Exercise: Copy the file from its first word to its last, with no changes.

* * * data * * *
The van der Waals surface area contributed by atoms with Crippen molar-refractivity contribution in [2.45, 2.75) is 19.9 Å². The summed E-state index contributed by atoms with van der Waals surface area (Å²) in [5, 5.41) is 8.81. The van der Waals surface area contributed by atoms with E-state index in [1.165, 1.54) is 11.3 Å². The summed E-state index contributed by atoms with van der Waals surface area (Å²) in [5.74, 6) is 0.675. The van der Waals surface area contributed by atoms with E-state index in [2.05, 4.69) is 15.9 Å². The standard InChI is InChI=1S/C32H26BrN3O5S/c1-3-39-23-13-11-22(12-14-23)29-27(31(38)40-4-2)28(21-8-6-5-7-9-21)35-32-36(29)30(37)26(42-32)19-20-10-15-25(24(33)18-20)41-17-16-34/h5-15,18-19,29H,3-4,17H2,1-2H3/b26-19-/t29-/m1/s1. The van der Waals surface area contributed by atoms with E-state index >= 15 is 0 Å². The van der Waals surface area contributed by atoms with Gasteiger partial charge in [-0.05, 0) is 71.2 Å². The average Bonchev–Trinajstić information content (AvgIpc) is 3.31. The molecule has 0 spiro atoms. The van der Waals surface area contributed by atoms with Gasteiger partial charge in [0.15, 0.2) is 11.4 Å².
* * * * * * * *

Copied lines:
The van der Waals surface area contributed by atoms with Crippen molar-refractivity contribution in [2.45, 2.75) is 19.9 Å². The summed E-state index contributed by atoms with van der Waals surface area (Å²) in [5, 5.41) is 8.81. The van der Waals surface area contributed by atoms with E-state index in [1.165, 1.54) is 11.3 Å². The summed E-state index contributed by atoms with van der Waals surface area (Å²) in [5.74, 6) is 0.675. The van der Waals surface area contributed by atoms with E-state index in [2.05, 4.69) is 15.9 Å². The standard InChI is InChI=1S/C32H26BrN3O5S/c1-3-39-23-13-11-22(12-14-23)29-27(31(38)40-4-2)28(21-8-6-5-7-9-21)35-32-36(29)30(37)26(42-32)19-20-10-15-25(24(33)18-20)41-17-16-34/h5-15,18-19,29H,3-4,17H2,1-2H3/b26-19-/t29-/m1/s1. The van der Waals surface area contributed by atoms with E-state index >= 15 is 0 Å². The van der Waals surface area contributed by atoms with Gasteiger partial charge in [-0.05, 0) is 71.2 Å². The average Bonchev–Trinajstić information content (AvgIpc) is 3.31. The molecule has 0 spiro atoms. The van der Waals surface area contributed by atoms with Gasteiger partial charge in [0.15, 0.2) is 11.4 Å².